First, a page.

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Google is using AI to style your next great outfit

Have you ever wanted to try on a shirt without actually leaving your house? This AI tool from Google might let you do just that.

A woman holds up a blue blouse on a coat hanger standing in a clothing store, while a person in the foreground takes pictures to put on Google.

Google is once again pushing the boundaries of AI, this time advertising an add-on that can ostensibly determine people’s optimal shirt sizes. 

According to Gizmodo, Google’s “virtual try-on” feature will be available in the Shopping tab. While it won’t take specific measurements at this time, users will be able to select from 40 body types and sizes that span from XXS to 4XL in order to see how a specific style of shirt fits the body in question. 

Google believes this feature will help customers pick shirt sizes that will best fit them in the future, and Gizmodo adds that Google claims the AI will effectively model “how clothes tend to drape, fold, stretch, or wrinkle” in practice as well.

This feature is available as of now, though Gizmodo reports that it is only usable with women’s tops for the time being. Eventually, Google’s goal is to have the virtual try-on feature plug into pretty much any clothing retail spot, naturally becoming available for male models (of which there would most likely also be 40 in similar sizes and poses) as well.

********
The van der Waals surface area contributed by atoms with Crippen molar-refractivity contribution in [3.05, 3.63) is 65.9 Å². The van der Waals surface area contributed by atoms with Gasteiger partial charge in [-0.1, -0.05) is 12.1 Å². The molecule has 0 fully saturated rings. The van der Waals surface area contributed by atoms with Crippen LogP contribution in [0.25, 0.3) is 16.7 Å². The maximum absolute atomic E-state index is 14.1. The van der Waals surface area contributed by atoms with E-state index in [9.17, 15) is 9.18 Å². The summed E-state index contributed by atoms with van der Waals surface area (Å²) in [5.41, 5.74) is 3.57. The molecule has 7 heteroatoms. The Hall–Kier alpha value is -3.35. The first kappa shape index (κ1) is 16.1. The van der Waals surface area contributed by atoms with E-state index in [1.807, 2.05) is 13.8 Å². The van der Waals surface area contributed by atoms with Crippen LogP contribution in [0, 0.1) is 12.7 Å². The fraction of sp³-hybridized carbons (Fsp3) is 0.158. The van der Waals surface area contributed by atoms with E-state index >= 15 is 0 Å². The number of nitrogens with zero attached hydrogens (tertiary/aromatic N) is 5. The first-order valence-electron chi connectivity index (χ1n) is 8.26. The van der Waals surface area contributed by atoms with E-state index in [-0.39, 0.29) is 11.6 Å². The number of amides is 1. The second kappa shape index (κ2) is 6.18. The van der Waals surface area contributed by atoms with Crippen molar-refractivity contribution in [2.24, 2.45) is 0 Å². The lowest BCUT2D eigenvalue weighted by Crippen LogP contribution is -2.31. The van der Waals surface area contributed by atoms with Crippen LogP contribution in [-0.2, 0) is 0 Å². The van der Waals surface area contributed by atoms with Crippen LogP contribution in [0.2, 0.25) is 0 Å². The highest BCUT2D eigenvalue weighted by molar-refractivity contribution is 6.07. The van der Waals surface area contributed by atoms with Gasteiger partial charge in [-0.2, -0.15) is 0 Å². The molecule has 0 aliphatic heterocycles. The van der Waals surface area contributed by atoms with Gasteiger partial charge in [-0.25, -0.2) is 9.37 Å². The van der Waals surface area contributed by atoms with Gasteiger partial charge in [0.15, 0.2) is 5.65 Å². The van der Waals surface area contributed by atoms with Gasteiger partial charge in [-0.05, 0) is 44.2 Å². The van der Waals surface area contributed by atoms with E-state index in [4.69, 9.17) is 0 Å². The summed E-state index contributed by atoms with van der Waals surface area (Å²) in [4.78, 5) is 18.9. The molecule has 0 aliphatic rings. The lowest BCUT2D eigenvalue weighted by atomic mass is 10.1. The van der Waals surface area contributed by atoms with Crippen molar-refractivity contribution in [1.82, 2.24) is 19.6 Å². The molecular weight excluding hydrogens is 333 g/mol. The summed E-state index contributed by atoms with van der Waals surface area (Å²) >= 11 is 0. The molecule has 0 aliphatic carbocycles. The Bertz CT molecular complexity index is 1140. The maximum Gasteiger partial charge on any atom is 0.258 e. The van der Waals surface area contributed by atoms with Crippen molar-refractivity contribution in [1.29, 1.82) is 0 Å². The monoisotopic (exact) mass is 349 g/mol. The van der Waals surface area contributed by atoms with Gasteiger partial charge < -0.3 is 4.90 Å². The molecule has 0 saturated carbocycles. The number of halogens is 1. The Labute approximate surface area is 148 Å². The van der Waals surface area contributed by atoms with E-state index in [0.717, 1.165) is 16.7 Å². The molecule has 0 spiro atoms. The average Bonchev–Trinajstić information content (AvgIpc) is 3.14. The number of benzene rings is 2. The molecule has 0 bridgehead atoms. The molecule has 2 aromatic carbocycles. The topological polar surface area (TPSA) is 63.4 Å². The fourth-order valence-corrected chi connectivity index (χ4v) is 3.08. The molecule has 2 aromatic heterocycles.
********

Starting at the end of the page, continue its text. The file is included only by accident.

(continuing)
While the feature itself is promising, it’s currently restricted to a few clothing retailers (Gizmodo mentions H&M and LOFT as notable participants), and the models in use have some specific styling (e.g., tucked-in shirts) that cannot be edited by users. This is a baffling design choice since some consumers will undoubtedly be restricted to testing their shirts on one body type, leaving them with potentially inaccurate styling information.

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Gizmodo also mentions that the AI cannot determine “how good a shirt is”, though one can only hope that reviews would be sufficient in taking care of that corner of the purchasing process. 

Regardless of the hype, Google’s virtual try-on feels like most AI tools in general: good ideas in theory, but missing some critical pieces that would make them great. As this style of AI becomes more ubiquitous, it seems reasonable to hope that more customizable feedback, styling input, and options that are specifically suited to gender nonconforming wear will find their way into the final product.

Jack Lloyd has a BA in Creative Writing from Forest Grove's Pacific University; he spends his writing days using his degree to pursue semicolons, freelance writing and editing, oxford commas, and enough coffee to kill a bear. His infatuation with rain is matched only by his dry sense of humor.


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